One year, Huffy had committed to supply Wal-Mart with an entry-level, thin-margin bike–as many as Wal-Mart needed. Sales of the low-end bike took off. “I woke up May 1”–the heart of the bike production cycle for the summer–“and I needed 900,000 bikes,” he says. “My factories could only run 450,000.” As it happened, that same year, Huffy’s fancier, more-profitable bikes were doing well, too, at Wal-Mart and other places. Huffy found itself in a bind.
With other retailers, perhaps, Mariotti might have sat down, renegotiated, tried to talk his way out of the corner. Not with Wal-Mart. “I made the deal up front with them,” he says. “I knew how high was up. I was duty-bound to supply my customer.” So he did something extraordinary. To free up production in order to make Wal-Mart’s cheap bikes, he gave the designs for four of his higher-end, higher-margin products to rival manufacturers. “I conceded business to my competitors, because I just ran out of capacity,” he says. Huffy didn’t just relinquish profits to keep Wal-Mart happy–it handed those profits to its competition. “Wal-Mart didn’t tell me what to do,” Mariotti says. “They didn’t have to.” The retailer, he adds, “is tough as nails. But they give you a chance to compete. If you can’t compete, that’s your problem.”
In the years since Mariotti left Huffy, the bike maker’s relationship with Wal-Mart has been vital (though Huffy Corp. has lost money in three out of the last five years). It is the number-three seller of bikes in the United States. And Wal-Mart is the number-one retailer of bikes. But here’s one last statistic about bicycles: Roughly 98% are now imported from places such as China, Mexico, and Taiwan. Huffy made its last bike in the United States in 1999.
Here is one more you should read.
As Mariotti says, Wal-Mart is tough as nails. But not every supplier agrees that the toughness is always accompanied by fairness. The Lovable Company was founded in 1926 by the grandfather of Frank Garson II, who was Lovable’s last president. It did business with Wal-Mart, Garson says, from the earliest days of founder Sam Walton’s first store in Bentonville, Arkansas. Lovable made bras and lingerie, supplying retailers that also included Sears and Victoria’s Secret. At one point, it was the sixth-largest maker of intimate apparel in the United States, with 700 employees in this country and another 2,000 at eight factories in Central America.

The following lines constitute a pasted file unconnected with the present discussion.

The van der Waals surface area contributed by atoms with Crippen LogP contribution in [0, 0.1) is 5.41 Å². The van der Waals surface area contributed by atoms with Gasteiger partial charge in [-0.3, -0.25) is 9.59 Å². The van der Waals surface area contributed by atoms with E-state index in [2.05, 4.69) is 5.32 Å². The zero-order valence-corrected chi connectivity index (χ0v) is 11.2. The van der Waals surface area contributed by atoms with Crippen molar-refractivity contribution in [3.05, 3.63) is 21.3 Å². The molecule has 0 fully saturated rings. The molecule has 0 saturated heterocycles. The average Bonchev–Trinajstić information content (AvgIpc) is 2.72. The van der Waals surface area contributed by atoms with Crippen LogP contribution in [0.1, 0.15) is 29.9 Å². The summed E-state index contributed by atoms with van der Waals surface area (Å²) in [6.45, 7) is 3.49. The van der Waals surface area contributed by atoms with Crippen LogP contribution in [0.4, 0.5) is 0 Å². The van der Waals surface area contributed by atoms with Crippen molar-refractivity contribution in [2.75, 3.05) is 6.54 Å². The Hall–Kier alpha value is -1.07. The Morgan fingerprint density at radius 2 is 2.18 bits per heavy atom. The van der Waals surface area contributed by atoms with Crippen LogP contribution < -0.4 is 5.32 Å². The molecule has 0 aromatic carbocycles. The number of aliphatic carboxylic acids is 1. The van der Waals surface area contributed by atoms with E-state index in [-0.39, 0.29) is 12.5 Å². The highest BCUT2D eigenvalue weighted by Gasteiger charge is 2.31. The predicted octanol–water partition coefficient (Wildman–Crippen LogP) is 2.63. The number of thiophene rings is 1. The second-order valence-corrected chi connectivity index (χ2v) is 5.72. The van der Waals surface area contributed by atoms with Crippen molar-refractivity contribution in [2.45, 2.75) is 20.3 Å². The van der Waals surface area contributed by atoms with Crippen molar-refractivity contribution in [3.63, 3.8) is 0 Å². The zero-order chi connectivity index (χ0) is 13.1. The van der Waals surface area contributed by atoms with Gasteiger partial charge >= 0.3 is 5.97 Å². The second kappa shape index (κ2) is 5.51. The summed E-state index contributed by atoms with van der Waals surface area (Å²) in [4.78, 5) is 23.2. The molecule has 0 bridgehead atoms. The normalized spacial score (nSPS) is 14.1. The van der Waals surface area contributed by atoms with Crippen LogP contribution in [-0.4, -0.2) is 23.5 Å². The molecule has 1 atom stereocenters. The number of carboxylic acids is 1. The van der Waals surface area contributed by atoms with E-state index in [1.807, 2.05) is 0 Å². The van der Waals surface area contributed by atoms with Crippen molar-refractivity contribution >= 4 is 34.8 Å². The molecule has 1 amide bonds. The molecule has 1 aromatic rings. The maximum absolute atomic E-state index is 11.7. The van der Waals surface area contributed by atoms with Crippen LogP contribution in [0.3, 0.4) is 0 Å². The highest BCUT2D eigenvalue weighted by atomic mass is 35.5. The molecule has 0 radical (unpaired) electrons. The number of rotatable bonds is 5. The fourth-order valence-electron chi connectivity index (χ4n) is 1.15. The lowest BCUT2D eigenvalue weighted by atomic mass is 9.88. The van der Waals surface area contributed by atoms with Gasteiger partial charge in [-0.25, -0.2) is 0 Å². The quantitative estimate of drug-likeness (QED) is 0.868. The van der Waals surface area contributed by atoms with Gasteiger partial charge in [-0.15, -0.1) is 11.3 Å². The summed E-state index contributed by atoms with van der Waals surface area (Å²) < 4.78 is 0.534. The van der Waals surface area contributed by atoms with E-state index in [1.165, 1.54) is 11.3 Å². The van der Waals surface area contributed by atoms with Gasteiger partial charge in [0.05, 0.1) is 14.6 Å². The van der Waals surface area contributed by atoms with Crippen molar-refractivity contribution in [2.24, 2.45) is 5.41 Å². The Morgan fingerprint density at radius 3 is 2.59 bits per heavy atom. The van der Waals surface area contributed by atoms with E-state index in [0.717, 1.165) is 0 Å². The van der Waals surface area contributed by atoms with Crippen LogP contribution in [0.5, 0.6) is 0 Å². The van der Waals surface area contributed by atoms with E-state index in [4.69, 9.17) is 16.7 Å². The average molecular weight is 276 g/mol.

Eventually Wal-Mart became Lovable’s biggest customer. “Wal-Mart has a big pencil,” says Garson. “They have such awesome purchasing power that they write their own ticket. If they don’t like your prices, they’ll go vertical and do it themselves–or they’ll find someone that will meet their terms.”
In the summer of 1995, Garson asserts, Wal-Mart did just that. “They had awarded us a contract, and in their wisdom, they changed the terms so dramatically that they really reneged.” Garson, still worried about litigation, won’t provide details. “But when you lose a customer that size, they are irreplaceable.”
Lovable was already feeling intense cost pressure. Less than three years after Wal-Mart pulled its business, in its 72nd year, Lovable closed. “They leave a lot to be desired in the way they treat people,” says Garson. “Their actions to pulverize people are unnecessary. Wal-Mart chewed us up and spit us out.”
So as we spend the rest of the year and beyond discussing Unions, I want you to ask yourself one question. Is Walmart really anti-union? Or would it be safe to say that they are Anti-American. After all, 80% of Walmart’s suppliers are in China which leads to 12% of China’s exports going to Walmart.
And the most ironic part is that Sam Walton built this empire and left it to the Walton family, all within the shores of The UNITED States of America.